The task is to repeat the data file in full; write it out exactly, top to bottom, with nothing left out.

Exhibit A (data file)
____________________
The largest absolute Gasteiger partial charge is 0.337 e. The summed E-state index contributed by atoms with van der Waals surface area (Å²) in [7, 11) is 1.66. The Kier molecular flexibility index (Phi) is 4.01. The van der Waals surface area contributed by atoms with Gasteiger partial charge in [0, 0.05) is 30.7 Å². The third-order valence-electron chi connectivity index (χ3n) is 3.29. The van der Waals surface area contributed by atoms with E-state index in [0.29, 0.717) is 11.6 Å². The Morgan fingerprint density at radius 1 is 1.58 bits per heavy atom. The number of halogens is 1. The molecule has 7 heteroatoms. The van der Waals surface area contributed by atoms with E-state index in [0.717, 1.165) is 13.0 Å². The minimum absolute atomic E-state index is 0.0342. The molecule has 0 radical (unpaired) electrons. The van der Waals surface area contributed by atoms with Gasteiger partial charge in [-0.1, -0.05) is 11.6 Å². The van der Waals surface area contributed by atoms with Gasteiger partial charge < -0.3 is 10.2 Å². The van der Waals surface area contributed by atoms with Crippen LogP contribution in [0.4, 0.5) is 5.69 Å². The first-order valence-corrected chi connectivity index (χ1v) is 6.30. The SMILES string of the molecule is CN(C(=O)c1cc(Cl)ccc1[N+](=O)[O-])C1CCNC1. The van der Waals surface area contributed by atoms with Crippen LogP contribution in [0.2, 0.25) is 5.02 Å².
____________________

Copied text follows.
The largest absolute Gasteiger partial charge is 0.337 e. The summed E-state index contributed by atoms with van der Waals surface area (Å²) in [7, 11) is 1.66. The Kier molecular flexibility index (Phi) is 4.01. The van der Waals surface area contributed by atoms with Gasteiger partial charge in [0, 0.05) is 30.7 Å². The third-order valence-electron chi connectivity index (χ3n) is 3.29. The van der Waals surface area contributed by atoms with E-state index in [0.29, 0.717) is 11.6 Å². The Morgan fingerprint density at radius 1 is 1.58 bits per heavy atom. The number of halogens is 1. The molecule has 7 heteroatoms. The van der Waals surface area contributed by atoms with E-state index in [0.717, 1.165) is 13.0 Å². The minimum absolute atomic E-state index is 0.0342. The molecule has 0 radical (unpaired) electrons. The van der Waals surface area contributed by atoms with Gasteiger partial charge in [-0.1, -0.05) is 11.6 Å². The van der Waals surface area contributed by atoms with Gasteiger partial charge < -0.3 is 10.2 Å². The van der Waals surface area contributed by atoms with Crippen LogP contribution in [0.4, 0.5) is 5.69 Å². The first-order valence-corrected chi connectivity index (χ1v) is 6.30. The SMILES string of the molecule is CN(C(=O)c1cc(Cl)ccc1[N+](=O)[O-])C1CCNC1. The van der Waals surface area contributed by atoms with Crippen LogP contribution in [0.2, 0.25) is 5.02 Å².